2. Description of Related Art

Optical circuits include, but are not limited to, light sources, detectors and waveguides that provide such functions as splitting, coupling, combining, multiplexing, demultiplexing and/or switching. Planar lightwave circuits (PLCS) are optical circuits that are manufactured and operate in the plane of a wafer. PLC technology is advantageous because it can be used to form many different types of optical devices, such as array waveguide grating (AWG) filters, optical add/drop (de)multiplexers, optical switches, as well as hybrid opto-electronic integrated devices. Such devices formed with optical fibers would typically be much larger or would not be feasible at all. Further, PLC structures may be mass produced on a silicon wafer.

FIG. 1 is a schematic diagram that shows an example of an optical component comprising an optical circuit 10 connected to optical connectors 12 by optical fibers 14. One way to couple the optical fibers 14 to the optical circuit 10, such as a PLC, is through butt-coupling one or more V-groove substrates 20 to the optical circuit 10. The V-groove substrate 20 has multiple optical fibers attached to it that have interspacing to match the interspacing of the waveguides in the optical circuit 10. The optical connectors 12 may be any of numerous optical connectors, such as those shown in FIG. 2.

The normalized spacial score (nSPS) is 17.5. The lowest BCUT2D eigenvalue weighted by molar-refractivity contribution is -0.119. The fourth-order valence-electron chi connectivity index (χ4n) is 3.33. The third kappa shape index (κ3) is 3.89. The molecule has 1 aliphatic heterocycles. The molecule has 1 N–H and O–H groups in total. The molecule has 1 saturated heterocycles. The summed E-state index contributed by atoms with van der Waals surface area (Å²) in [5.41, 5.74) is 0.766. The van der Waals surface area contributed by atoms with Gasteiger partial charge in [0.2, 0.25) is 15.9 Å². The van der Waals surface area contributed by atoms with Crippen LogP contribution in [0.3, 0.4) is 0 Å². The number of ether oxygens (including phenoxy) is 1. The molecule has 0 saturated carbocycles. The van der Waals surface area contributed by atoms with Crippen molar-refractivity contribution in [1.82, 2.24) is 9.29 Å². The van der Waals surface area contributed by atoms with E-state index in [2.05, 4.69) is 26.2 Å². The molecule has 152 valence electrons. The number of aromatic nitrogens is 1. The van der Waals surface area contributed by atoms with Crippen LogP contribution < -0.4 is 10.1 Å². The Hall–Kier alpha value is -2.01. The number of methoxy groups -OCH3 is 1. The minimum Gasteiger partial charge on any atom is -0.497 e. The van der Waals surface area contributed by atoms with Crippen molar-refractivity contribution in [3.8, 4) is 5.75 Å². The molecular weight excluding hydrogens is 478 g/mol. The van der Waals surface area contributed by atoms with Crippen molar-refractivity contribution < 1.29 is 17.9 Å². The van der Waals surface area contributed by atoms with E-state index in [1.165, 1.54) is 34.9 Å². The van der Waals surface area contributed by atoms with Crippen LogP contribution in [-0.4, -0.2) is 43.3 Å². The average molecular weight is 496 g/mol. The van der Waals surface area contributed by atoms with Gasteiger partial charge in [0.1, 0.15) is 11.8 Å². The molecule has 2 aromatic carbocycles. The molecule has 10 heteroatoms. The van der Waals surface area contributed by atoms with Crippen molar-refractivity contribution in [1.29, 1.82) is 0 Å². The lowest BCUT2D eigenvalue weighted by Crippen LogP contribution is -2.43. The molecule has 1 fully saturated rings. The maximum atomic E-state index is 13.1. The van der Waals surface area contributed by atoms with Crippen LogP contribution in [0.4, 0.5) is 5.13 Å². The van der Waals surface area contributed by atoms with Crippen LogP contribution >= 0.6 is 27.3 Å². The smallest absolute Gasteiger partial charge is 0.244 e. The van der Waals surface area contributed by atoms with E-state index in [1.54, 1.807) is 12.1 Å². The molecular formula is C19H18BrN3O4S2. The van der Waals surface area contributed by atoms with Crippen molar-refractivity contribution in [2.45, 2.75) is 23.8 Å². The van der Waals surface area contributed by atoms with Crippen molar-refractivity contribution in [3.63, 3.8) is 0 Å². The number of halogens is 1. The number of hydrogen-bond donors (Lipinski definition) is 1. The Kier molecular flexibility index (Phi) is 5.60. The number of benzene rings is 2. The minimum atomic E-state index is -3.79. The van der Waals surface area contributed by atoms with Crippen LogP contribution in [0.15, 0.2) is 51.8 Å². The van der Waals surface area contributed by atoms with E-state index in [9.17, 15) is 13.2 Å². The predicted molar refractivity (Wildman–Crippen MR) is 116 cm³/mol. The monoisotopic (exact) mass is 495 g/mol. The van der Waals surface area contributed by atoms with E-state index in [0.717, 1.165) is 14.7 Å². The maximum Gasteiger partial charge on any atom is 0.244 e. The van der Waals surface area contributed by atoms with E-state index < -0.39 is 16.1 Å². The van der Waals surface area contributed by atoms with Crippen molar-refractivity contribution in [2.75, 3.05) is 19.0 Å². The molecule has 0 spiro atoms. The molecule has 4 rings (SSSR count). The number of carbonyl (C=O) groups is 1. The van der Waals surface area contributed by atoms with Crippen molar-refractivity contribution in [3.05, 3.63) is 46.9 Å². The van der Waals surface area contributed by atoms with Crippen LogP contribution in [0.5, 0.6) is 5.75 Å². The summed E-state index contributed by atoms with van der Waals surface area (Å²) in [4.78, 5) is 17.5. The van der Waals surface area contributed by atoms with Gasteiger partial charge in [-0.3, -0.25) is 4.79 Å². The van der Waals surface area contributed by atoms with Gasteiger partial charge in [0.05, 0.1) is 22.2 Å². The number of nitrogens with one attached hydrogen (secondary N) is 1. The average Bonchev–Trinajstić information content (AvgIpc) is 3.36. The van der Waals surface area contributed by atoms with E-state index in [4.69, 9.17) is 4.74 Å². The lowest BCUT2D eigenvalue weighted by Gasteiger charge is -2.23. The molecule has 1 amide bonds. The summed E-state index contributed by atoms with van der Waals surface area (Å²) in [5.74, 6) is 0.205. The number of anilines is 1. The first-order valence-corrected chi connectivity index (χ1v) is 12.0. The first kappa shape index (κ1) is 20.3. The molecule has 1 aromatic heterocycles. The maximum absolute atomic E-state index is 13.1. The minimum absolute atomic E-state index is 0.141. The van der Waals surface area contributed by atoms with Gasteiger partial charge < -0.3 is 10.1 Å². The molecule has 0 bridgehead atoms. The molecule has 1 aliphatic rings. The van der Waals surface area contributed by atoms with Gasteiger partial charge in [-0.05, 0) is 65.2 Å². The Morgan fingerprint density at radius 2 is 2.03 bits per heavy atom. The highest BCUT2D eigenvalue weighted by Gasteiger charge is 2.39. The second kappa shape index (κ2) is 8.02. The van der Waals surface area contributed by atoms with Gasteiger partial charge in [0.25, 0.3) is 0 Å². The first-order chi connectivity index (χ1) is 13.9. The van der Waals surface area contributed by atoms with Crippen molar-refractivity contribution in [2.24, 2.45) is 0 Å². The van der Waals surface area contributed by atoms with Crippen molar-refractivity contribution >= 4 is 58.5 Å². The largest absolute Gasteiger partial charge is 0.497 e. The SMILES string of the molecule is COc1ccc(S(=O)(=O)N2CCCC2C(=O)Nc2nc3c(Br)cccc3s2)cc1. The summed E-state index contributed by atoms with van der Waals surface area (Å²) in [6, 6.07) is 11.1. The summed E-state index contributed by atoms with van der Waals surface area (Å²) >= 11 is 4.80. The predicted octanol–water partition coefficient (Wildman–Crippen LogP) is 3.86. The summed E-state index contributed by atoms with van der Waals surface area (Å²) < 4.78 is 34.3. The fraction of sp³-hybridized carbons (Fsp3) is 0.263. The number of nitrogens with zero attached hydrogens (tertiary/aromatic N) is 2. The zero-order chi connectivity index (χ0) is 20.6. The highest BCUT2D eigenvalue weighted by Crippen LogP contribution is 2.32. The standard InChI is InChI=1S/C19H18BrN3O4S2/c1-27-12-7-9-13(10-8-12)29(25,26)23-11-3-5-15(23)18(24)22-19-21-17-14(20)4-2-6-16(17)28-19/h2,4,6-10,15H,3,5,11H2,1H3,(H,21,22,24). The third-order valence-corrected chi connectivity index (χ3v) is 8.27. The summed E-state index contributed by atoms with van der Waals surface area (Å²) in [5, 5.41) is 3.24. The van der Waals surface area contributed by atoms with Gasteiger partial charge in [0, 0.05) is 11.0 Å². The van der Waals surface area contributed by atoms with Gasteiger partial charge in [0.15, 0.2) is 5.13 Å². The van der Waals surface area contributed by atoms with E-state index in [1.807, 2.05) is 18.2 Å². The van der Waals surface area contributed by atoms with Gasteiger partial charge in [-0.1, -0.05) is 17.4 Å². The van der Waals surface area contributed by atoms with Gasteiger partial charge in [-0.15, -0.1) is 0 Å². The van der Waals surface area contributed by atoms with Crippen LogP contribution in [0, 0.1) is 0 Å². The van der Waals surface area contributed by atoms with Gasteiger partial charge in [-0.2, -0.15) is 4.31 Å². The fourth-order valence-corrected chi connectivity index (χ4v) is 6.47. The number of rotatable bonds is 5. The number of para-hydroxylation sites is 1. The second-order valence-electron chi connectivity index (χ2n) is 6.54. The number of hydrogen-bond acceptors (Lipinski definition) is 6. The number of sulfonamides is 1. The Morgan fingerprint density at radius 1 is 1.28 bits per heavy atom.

FIG. 2 is a schematic diagram that shows examples of various types of optical connectors 12, such as FC/PC, ST, Biconic, SMA, D4, etc., that may be used to couple to the optical component 5. Each of the connectors 12 provides a single waveguide interface. In order to operate the optical circuit 10, all of the connectors 12 are coupled to corresponding optical pathways through mating connectors.